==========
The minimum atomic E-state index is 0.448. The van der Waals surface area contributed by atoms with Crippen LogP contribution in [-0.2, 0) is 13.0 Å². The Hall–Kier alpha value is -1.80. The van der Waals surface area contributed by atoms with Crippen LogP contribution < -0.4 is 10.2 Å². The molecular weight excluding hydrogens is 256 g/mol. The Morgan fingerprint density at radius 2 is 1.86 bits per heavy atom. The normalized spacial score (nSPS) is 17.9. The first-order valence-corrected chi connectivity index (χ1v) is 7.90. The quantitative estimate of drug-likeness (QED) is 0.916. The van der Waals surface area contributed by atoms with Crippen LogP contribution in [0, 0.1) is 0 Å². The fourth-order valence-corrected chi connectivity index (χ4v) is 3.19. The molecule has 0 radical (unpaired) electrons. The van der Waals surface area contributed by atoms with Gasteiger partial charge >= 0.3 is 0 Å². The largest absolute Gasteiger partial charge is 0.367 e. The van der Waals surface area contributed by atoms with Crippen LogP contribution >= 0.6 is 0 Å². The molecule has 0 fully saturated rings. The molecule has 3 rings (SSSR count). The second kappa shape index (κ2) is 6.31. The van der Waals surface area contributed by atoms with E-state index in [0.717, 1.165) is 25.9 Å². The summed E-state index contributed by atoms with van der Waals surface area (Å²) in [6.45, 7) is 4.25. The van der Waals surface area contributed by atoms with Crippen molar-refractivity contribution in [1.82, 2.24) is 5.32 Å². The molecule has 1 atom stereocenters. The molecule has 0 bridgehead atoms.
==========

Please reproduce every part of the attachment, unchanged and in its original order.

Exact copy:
The minimum atomic E-state index is 0.448. The van der Waals surface area contributed by atoms with Crippen LogP contribution in [-0.2, 0) is 13.0 Å². The Hall–Kier alpha value is -1.80. The van der Waals surface area contributed by atoms with Crippen LogP contribution < -0.4 is 10.2 Å². The molecular weight excluding hydrogens is 256 g/mol. The Morgan fingerprint density at radius 2 is 1.86 bits per heavy atom. The normalized spacial score (nSPS) is 17.9. The first-order valence-corrected chi connectivity index (χ1v) is 7.90. The quantitative estimate of drug-likeness (QED) is 0.916. The van der Waals surface area contributed by atoms with Crippen LogP contribution in [0, 0.1) is 0 Å². The fourth-order valence-corrected chi connectivity index (χ4v) is 3.19. The molecule has 0 radical (unpaired) electrons. The van der Waals surface area contributed by atoms with Gasteiger partial charge >= 0.3 is 0 Å². The largest absolute Gasteiger partial charge is 0.367 e. The van der Waals surface area contributed by atoms with Crippen LogP contribution >= 0.6 is 0 Å². The molecule has 0 fully saturated rings. The molecule has 3 rings (SSSR count). The second kappa shape index (κ2) is 6.31. The van der Waals surface area contributed by atoms with E-state index in [0.717, 1.165) is 25.9 Å². The summed E-state index contributed by atoms with van der Waals surface area (Å²) in [6.45, 7) is 4.25. The van der Waals surface area contributed by atoms with Crippen molar-refractivity contribution in [1.82, 2.24) is 5.32 Å². The molecule has 1 atom stereocenters. The molecule has 0 bridgehead atoms.